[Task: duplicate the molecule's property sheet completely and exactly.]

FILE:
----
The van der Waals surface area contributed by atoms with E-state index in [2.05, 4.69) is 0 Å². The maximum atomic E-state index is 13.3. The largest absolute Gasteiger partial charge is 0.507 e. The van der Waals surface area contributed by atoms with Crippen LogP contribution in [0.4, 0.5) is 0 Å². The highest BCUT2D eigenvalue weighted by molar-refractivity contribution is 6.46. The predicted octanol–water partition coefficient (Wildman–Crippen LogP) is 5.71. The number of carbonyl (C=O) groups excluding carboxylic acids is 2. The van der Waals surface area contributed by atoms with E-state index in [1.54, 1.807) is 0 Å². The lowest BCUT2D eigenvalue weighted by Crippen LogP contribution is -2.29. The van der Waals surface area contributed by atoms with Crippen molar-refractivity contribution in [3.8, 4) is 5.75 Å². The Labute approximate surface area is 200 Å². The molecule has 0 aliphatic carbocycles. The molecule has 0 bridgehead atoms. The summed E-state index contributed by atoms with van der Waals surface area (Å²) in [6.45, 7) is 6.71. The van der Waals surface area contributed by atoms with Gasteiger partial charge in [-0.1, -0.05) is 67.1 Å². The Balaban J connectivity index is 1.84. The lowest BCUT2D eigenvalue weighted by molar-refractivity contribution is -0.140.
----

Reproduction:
The van der Waals surface area contributed by atoms with E-state index in [2.05, 4.69) is 0 Å². The maximum atomic E-state index is 13.3. The largest absolute Gasteiger partial charge is 0.507 e. The van der Waals surface area contributed by atoms with Crippen LogP contribution in [0.4, 0.5) is 0 Å². The highest BCUT2D eigenvalue weighted by molar-refractivity contribution is 6.46. The predicted octanol–water partition coefficient (Wildman–Crippen LogP) is 5.71. The number of carbonyl (C=O) groups excluding carboxylic acids is 2. The van der Waals surface area contributed by atoms with E-state index in [1.54, 1.807) is 0 Å². The lowest BCUT2D eigenvalue weighted by Crippen LogP contribution is -2.29. The van der Waals surface area contributed by atoms with Crippen molar-refractivity contribution in [3.8, 4) is 5.75 Å². The Labute approximate surface area is 200 Å². The molecule has 0 aliphatic carbocycles. The molecule has 0 bridgehead atoms. The summed E-state index contributed by atoms with van der Waals surface area (Å²) in [6.45, 7) is 6.71. The van der Waals surface area contributed by atoms with Gasteiger partial charge in [-0.1, -0.05) is 67.1 Å². The Balaban J connectivity index is 1.84. The lowest BCUT2D eigenvalue weighted by molar-refractivity contribution is -0.140.